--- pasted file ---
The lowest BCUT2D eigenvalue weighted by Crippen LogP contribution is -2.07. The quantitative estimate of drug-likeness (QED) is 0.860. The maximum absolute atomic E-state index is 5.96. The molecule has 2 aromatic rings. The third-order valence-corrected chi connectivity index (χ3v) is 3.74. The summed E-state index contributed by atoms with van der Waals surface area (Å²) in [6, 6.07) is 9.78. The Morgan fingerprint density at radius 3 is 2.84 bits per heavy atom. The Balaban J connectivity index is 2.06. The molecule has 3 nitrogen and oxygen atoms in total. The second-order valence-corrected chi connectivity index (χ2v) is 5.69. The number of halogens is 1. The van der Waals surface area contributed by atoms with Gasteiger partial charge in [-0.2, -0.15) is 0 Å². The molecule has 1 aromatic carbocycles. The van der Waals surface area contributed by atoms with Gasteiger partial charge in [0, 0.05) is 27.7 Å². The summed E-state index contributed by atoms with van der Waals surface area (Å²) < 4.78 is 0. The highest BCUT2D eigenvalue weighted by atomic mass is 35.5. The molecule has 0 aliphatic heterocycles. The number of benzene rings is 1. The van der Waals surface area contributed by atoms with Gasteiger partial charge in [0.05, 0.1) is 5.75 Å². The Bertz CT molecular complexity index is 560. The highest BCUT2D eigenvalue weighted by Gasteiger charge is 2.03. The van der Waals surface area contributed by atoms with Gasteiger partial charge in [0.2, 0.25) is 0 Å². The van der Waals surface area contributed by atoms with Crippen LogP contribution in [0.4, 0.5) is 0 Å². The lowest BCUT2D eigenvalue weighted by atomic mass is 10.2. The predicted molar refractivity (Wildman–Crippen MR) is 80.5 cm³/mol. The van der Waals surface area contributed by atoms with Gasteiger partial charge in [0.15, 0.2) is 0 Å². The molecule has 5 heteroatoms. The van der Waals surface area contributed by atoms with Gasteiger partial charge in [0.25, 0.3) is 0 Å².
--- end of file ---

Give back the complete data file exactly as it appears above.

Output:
The lowest BCUT2D eigenvalue weighted by Crippen LogP contribution is -2.07. The quantitative estimate of drug-likeness (QED) is 0.860. The maximum absolute atomic E-state index is 5.96. The molecule has 2 aromatic rings. The third-order valence-corrected chi connectivity index (χ3v) is 3.74. The summed E-state index contributed by atoms with van der Waals surface area (Å²) in [6, 6.07) is 9.78. The Morgan fingerprint density at radius 3 is 2.84 bits per heavy atom. The Balaban J connectivity index is 2.06. The molecule has 3 nitrogen and oxygen atoms in total. The second-order valence-corrected chi connectivity index (χ2v) is 5.69. The number of halogens is 1. The van der Waals surface area contributed by atoms with Gasteiger partial charge in [-0.2, -0.15) is 0 Å². The molecule has 1 aromatic carbocycles. The van der Waals surface area contributed by atoms with Gasteiger partial charge in [0, 0.05) is 27.7 Å². The summed E-state index contributed by atoms with van der Waals surface area (Å²) < 4.78 is 0. The highest BCUT2D eigenvalue weighted by atomic mass is 35.5. The molecule has 0 aliphatic heterocycles. The number of benzene rings is 1. The van der Waals surface area contributed by atoms with Gasteiger partial charge in [0.05, 0.1) is 5.75 Å². The Bertz CT molecular complexity index is 560. The highest BCUT2D eigenvalue weighted by Gasteiger charge is 2.03. The van der Waals surface area contributed by atoms with Gasteiger partial charge in [0.2, 0.25) is 0 Å². The van der Waals surface area contributed by atoms with Crippen LogP contribution in [0.4, 0.5) is 0 Å². The lowest BCUT2D eigenvalue weighted by atomic mass is 10.2. The predicted molar refractivity (Wildman–Crippen MR) is 80.5 cm³/mol. The van der Waals surface area contributed by atoms with Gasteiger partial charge in [0.15, 0.2) is 0 Å². The molecule has 5 heteroatoms. The van der Waals surface area contributed by atoms with Gasteiger partial charge in [0.25, 0.3) is 0 Å².